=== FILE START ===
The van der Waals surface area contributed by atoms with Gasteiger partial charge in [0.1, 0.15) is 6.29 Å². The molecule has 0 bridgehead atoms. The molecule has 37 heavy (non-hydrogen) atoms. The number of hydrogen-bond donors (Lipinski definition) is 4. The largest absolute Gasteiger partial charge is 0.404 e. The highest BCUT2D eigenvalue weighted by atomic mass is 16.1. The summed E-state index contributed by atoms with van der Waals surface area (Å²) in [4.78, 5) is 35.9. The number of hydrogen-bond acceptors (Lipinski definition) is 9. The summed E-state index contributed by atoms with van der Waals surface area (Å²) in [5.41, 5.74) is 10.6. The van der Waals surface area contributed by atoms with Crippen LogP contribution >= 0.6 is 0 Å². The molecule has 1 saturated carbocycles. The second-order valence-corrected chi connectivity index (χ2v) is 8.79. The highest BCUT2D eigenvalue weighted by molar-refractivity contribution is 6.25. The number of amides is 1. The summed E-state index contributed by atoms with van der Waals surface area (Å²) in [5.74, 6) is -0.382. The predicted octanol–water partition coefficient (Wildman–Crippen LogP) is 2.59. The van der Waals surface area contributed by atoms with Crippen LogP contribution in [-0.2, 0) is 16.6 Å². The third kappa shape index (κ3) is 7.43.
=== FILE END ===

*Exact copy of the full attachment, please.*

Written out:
The van der Waals surface area contributed by atoms with Gasteiger partial charge in [0.1, 0.15) is 6.29 Å². The molecule has 0 bridgehead atoms. The molecule has 37 heavy (non-hydrogen) atoms. The number of hydrogen-bond donors (Lipinski definition) is 4. The largest absolute Gasteiger partial charge is 0.404 e. The highest BCUT2D eigenvalue weighted by atomic mass is 16.1. The summed E-state index contributed by atoms with van der Waals surface area (Å²) in [4.78, 5) is 35.9. The number of hydrogen-bond acceptors (Lipinski definition) is 9. The summed E-state index contributed by atoms with van der Waals surface area (Å²) in [5.41, 5.74) is 10.6. The van der Waals surface area contributed by atoms with Crippen LogP contribution >= 0.6 is 0 Å². The molecule has 1 saturated carbocycles. The second-order valence-corrected chi connectivity index (χ2v) is 8.79. The highest BCUT2D eigenvalue weighted by molar-refractivity contribution is 6.25. The number of amides is 1. The summed E-state index contributed by atoms with van der Waals surface area (Å²) in [5.74, 6) is -0.382. The predicted octanol–water partition coefficient (Wildman–Crippen LogP) is 2.59. The van der Waals surface area contributed by atoms with Crippen LogP contribution in [-0.2, 0) is 16.6 Å². The third kappa shape index (κ3) is 7.43.